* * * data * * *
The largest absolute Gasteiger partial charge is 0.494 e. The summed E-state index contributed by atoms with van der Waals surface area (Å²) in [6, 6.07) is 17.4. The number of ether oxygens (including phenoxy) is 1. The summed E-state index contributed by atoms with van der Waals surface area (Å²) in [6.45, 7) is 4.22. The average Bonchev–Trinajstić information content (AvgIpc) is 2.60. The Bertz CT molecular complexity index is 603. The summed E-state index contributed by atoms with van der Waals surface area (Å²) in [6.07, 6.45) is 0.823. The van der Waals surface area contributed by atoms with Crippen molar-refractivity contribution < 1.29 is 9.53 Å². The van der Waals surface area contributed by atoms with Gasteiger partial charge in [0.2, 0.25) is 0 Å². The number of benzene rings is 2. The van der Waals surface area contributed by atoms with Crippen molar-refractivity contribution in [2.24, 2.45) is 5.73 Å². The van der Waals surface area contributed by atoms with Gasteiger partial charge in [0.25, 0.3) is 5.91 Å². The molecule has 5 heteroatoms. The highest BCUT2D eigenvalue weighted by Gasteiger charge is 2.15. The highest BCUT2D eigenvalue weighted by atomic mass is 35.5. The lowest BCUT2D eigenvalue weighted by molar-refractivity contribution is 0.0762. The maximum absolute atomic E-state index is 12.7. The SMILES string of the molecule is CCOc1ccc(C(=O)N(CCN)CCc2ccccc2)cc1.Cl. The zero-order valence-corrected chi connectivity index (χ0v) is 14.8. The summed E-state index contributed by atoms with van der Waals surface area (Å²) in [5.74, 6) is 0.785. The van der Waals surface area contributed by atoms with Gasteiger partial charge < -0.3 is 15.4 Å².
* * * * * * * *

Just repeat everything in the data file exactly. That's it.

The largest absolute Gasteiger partial charge is 0.494 e. The summed E-state index contributed by atoms with van der Waals surface area (Å²) in [6, 6.07) is 17.4. The number of ether oxygens (including phenoxy) is 1. The summed E-state index contributed by atoms with van der Waals surface area (Å²) in [6.45, 7) is 4.22. The average Bonchev–Trinajstić information content (AvgIpc) is 2.60. The Bertz CT molecular complexity index is 603. The summed E-state index contributed by atoms with van der Waals surface area (Å²) in [6.07, 6.45) is 0.823. The van der Waals surface area contributed by atoms with Crippen molar-refractivity contribution < 1.29 is 9.53 Å². The van der Waals surface area contributed by atoms with Gasteiger partial charge in [0.2, 0.25) is 0 Å². The number of benzene rings is 2. The van der Waals surface area contributed by atoms with Crippen molar-refractivity contribution in [2.24, 2.45) is 5.73 Å². The van der Waals surface area contributed by atoms with Gasteiger partial charge in [0.25, 0.3) is 5.91 Å². The molecule has 5 heteroatoms. The highest BCUT2D eigenvalue weighted by Gasteiger charge is 2.15. The highest BCUT2D eigenvalue weighted by atomic mass is 35.5. The lowest BCUT2D eigenvalue weighted by molar-refractivity contribution is 0.0762. The maximum absolute atomic E-state index is 12.7. The SMILES string of the molecule is CCOc1ccc(C(=O)N(CCN)CCc2ccccc2)cc1.Cl. The zero-order valence-corrected chi connectivity index (χ0v) is 14.8. The summed E-state index contributed by atoms with van der Waals surface area (Å²) in [5.74, 6) is 0.785. The van der Waals surface area contributed by atoms with Gasteiger partial charge < -0.3 is 15.4 Å².